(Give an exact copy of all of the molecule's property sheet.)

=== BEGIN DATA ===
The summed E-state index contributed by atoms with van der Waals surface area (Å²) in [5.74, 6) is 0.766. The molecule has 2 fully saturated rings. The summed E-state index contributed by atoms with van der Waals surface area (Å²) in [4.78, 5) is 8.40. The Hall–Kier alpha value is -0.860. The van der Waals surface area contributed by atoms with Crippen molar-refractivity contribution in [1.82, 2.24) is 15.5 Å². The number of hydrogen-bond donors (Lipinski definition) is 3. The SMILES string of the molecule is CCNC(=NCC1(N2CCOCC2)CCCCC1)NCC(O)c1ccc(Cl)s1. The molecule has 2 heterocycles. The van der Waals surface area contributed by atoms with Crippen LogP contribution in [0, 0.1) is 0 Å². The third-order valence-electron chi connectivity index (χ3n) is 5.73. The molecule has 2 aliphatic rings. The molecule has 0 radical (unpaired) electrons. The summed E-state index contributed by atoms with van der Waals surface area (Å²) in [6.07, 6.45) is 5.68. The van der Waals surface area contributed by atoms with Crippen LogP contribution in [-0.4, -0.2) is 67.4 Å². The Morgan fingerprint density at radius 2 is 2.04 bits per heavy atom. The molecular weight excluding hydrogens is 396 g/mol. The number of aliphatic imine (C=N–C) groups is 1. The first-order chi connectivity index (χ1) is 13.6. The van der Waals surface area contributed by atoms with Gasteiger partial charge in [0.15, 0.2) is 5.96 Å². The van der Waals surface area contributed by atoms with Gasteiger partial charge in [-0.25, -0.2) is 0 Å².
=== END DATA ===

The summed E-state index contributed by atoms with van der Waals surface area (Å²) in [5.74, 6) is 0.766. The molecule has 2 fully saturated rings. The summed E-state index contributed by atoms with van der Waals surface area (Å²) in [4.78, 5) is 8.40. The Hall–Kier alpha value is -0.860. The van der Waals surface area contributed by atoms with Crippen molar-refractivity contribution in [1.82, 2.24) is 15.5 Å². The number of hydrogen-bond donors (Lipinski definition) is 3. The SMILES string of the molecule is CCNC(=NCC1(N2CCOCC2)CCCCC1)NCC(O)c1ccc(Cl)s1. The molecule has 2 heterocycles. The van der Waals surface area contributed by atoms with Crippen LogP contribution in [0, 0.1) is 0 Å². The third-order valence-electron chi connectivity index (χ3n) is 5.73. The molecule has 2 aliphatic rings. The molecule has 0 radical (unpaired) electrons. The summed E-state index contributed by atoms with van der Waals surface area (Å²) in [6.07, 6.45) is 5.68. The van der Waals surface area contributed by atoms with Crippen LogP contribution in [-0.4, -0.2) is 67.4 Å². The Morgan fingerprint density at radius 2 is 2.04 bits per heavy atom. The molecular weight excluding hydrogens is 396 g/mol. The number of aliphatic imine (C=N–C) groups is 1. The first-order chi connectivity index (χ1) is 13.6. The van der Waals surface area contributed by atoms with Gasteiger partial charge in [0.15, 0.2) is 5.96 Å². The van der Waals surface area contributed by atoms with Gasteiger partial charge in [-0.25, -0.2) is 0 Å².